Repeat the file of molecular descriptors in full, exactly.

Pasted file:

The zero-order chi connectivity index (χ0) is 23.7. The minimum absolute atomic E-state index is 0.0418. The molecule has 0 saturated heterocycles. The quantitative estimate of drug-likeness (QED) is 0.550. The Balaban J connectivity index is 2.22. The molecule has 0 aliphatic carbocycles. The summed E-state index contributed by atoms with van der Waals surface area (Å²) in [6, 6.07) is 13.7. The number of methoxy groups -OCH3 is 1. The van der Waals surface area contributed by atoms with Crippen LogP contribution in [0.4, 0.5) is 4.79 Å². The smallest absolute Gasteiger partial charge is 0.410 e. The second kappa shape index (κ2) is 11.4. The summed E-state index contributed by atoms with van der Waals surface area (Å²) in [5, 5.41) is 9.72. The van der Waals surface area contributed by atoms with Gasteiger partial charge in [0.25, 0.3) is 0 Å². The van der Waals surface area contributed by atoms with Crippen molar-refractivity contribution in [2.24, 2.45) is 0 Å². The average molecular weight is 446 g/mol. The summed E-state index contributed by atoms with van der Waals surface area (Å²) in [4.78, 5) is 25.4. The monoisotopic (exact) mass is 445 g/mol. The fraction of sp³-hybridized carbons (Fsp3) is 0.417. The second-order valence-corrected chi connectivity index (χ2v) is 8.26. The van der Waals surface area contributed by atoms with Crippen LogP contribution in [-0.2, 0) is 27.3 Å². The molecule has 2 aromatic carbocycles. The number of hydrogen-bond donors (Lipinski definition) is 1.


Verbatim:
The zero-order chi connectivity index (χ0) is 23.7. The minimum absolute atomic E-state index is 0.0418. The molecule has 0 saturated heterocycles. The quantitative estimate of drug-likeness (QED) is 0.550. The Balaban J connectivity index is 2.22. The molecule has 0 aliphatic carbocycles. The summed E-state index contributed by atoms with van der Waals surface area (Å²) in [6, 6.07) is 13.7. The number of methoxy groups -OCH3 is 1. The van der Waals surface area contributed by atoms with Crippen LogP contribution in [0.4, 0.5) is 4.79 Å². The smallest absolute Gasteiger partial charge is 0.410 e. The second kappa shape index (κ2) is 11.4. The summed E-state index contributed by atoms with van der Waals surface area (Å²) in [5, 5.41) is 9.72. The van der Waals surface area contributed by atoms with Gasteiger partial charge in [0.25, 0.3) is 0 Å². The van der Waals surface area contributed by atoms with Crippen molar-refractivity contribution in [2.24, 2.45) is 0 Å². The average molecular weight is 446 g/mol. The summed E-state index contributed by atoms with van der Waals surface area (Å²) in [4.78, 5) is 25.4. The monoisotopic (exact) mass is 445 g/mol. The fraction of sp³-hybridized carbons (Fsp3) is 0.417. The second-order valence-corrected chi connectivity index (χ2v) is 8.26. The van der Waals surface area contributed by atoms with Crippen LogP contribution in [-0.2, 0) is 27.3 Å². The molecule has 2 aromatic carbocycles. The number of hydrogen-bond donors (Lipinski definition) is 1.